The question below on assessing team skills is the most important interview question of all time. You'll agree once you try it.
So far in this “How to Hire for …” series we’ve covered:
Some background is in order as you validate these techniques for yourself. Harvard Professor Todd Rose, the author of the new bestseller, The End of Average, contacted me last year heaping praise on the Performance-based Hiring process underlying this interviewing methodology. He contended it mapped directly to the new science of maximizing individual performance. (As an FYI, Todd is also now the senior education director for the Muppets so when your kids start asking you these questions you’ll know where they came from.) I told him I developed the methodology over 20 years of trial-and-error interviewing thousands of candidates and tracking their performance over a few years.
The big, seemingly obvious, finding was that job descriptions listing skills, experience, competencies and behavioral traits were not great predictors of future success. While measuring these things could reduce interviewing errors due to bias, there were too many other factors that could cause a person to underperform. However, by defining the job as a series of performance objectives and defining the context of the job it was possible to accurately predict on-the-job success. In this case context refers to the company culture, the pace and intensity of the company, the importance of the job, the resources available, the hiring manager’s style and, most importantly, ensuring the actual work maps closely to the candidate’s ability and intrinsic motivation.
The “How to Hire” series provides the interviewing techniques needed to assess candidates using this type of performance-based job description as the criteria for success.
The Most Important Interview Question of All Time
Can you please describe your most significant team accomplishment of your entire career?
While asking the right questions is important, one point most interviewers miss is evaluating the congruity of all of the person’s answers – ensuring all of the information ties together in some logical way. The team accomplishment question meets this need. That’s why I consider it the most important question of all time. If the teams are meaningful and growing in scope, scale and impact, it confirms everything else about the person’s track record.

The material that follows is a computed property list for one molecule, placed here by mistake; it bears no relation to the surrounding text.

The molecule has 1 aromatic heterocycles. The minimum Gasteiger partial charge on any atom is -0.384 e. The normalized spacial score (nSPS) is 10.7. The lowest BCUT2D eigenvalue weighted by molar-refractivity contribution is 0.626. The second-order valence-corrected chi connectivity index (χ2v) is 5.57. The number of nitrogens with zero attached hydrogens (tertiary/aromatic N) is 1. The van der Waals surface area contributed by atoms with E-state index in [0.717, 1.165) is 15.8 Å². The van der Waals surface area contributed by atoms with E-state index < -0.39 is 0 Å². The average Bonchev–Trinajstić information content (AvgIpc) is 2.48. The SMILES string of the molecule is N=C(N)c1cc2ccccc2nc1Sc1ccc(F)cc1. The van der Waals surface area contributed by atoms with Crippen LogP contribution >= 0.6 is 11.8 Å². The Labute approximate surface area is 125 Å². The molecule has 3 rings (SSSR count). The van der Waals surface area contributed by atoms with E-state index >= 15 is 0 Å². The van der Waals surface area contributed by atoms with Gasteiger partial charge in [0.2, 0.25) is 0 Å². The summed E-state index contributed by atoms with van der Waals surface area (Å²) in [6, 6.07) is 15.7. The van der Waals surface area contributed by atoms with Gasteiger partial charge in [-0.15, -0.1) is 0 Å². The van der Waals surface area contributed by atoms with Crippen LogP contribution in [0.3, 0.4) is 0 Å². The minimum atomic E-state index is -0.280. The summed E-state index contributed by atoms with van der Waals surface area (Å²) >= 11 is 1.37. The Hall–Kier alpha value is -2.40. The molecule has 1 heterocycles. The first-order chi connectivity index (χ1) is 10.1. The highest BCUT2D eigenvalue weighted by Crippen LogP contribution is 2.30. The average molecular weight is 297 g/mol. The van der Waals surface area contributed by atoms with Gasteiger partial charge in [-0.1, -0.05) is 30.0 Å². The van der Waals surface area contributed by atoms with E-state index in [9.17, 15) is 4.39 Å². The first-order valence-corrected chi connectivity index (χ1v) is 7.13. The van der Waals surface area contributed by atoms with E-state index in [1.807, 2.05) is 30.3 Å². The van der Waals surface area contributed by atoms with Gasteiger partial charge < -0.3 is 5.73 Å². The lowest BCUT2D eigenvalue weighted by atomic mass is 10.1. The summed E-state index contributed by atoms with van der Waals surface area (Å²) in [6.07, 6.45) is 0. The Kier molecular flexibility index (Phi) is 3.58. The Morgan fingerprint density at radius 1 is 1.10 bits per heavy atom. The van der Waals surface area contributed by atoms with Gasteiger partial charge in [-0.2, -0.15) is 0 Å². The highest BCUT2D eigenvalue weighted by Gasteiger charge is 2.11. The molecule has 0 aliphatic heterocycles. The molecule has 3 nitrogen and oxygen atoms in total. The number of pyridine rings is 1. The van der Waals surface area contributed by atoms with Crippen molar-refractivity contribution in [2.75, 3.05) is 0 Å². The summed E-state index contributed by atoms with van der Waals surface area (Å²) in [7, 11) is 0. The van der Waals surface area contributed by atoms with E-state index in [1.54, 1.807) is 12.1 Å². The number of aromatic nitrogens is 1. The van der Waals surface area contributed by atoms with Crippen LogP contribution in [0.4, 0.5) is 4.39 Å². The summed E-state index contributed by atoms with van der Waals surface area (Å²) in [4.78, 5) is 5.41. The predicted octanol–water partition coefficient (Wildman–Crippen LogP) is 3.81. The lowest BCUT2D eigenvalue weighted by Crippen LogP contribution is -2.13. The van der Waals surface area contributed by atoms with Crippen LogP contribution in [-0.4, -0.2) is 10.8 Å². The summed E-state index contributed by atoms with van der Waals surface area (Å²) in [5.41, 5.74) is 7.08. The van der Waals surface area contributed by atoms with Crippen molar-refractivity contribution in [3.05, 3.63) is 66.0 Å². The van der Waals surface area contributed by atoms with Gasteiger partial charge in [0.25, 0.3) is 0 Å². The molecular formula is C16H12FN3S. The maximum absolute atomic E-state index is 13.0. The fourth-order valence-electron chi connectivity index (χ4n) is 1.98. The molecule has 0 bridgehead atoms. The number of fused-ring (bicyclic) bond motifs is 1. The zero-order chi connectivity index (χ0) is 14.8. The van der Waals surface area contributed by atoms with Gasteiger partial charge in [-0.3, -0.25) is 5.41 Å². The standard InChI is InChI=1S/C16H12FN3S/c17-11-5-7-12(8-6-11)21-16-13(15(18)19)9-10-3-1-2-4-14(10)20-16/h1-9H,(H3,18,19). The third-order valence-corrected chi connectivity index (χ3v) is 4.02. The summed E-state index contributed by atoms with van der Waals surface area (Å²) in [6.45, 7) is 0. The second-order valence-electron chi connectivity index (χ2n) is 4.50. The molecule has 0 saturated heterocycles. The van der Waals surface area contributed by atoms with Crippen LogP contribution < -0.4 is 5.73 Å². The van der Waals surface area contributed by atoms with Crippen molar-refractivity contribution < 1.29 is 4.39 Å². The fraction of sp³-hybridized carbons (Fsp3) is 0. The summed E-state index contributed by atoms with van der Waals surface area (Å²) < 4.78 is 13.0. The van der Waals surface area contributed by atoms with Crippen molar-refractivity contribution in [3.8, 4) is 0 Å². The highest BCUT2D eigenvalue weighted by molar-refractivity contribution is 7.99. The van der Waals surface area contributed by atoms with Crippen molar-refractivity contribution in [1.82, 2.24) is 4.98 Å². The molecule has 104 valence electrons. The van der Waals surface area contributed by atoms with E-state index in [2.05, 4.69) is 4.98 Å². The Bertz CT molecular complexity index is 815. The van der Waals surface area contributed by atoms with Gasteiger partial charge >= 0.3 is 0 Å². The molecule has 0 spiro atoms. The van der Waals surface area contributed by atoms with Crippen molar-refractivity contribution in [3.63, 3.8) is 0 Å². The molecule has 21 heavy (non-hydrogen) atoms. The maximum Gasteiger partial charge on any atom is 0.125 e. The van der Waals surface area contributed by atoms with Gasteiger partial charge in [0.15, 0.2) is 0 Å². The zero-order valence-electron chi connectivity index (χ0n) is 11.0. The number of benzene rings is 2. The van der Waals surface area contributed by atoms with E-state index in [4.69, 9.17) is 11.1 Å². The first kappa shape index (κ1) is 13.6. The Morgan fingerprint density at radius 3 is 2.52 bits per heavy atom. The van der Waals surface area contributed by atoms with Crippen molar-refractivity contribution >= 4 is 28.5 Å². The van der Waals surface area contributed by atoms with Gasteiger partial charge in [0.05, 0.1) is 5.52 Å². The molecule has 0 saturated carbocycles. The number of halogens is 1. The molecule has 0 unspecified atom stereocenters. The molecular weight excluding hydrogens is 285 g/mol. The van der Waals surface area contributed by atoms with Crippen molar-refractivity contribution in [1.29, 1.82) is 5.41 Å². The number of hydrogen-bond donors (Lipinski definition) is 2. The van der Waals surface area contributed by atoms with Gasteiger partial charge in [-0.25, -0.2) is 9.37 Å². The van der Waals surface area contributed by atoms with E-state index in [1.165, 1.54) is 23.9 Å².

Let’s try it out by role playing the question. Imagine, I’m interviewing you and I ask you to describe the most significant team accomplishment of your entire career. This could be managing a team or a project or being on an important team. What team accomplishment would you pick and how would you describe it?
After providing a quick overview how would you answer the following clarifying questions?
- Who was on the team and what roles did they play?
- When did it occur and what was your assigned role? Did this change at all during the project?
- How did you get on the team?
- What were the objectives of the team and were they met?
- Describe the plan or project and how the team was managed. Were you part of this?
- What was your biggest contribution to the team? How were you recognized formally for this?
- Who did you influence the most? Did you coach anyone? Did anyone coach you?
- What did you like most about the team? Least?
- What would you change if you could about the team makeup?
- Who were the executives on the team and did you influence them in any way?
- What was the biggest team problem or conflict you faced and how did you handle it?
By itself, this type of question and fact-finding would reveal a lot about the team skills of the person being interviewed. What did they reveal about you?
Now imagine I ask about two other major team accomplishments at different time frames but ask the same questions. The purpose is to see if the candidate’s team roles are growing in importance. This is shown in the graphic highlighting the person’s work teams.
The trend of a person’s team accomplishments provides tremendous insight about the candidate. Growth in the size, scope, scale and importance of the teams indicates the candidate is respected and trusted by senior people in the company. How and why the person got selected confirms work quality, reliability, cultural fit, the ability to deal with customers, vendors and executives and if the person has developed a cross-functional and strategic perspective.
Focusing on team skills this way is vital, especially since so many interviewers overvalue a candidate’s individual strengths when deciding whether to hire someone or not. This type of team assessment is a strong confirming indicator of everything else you’ve learned about the candidate, that’s why I like it so much. After you try it, I suspect you will, too.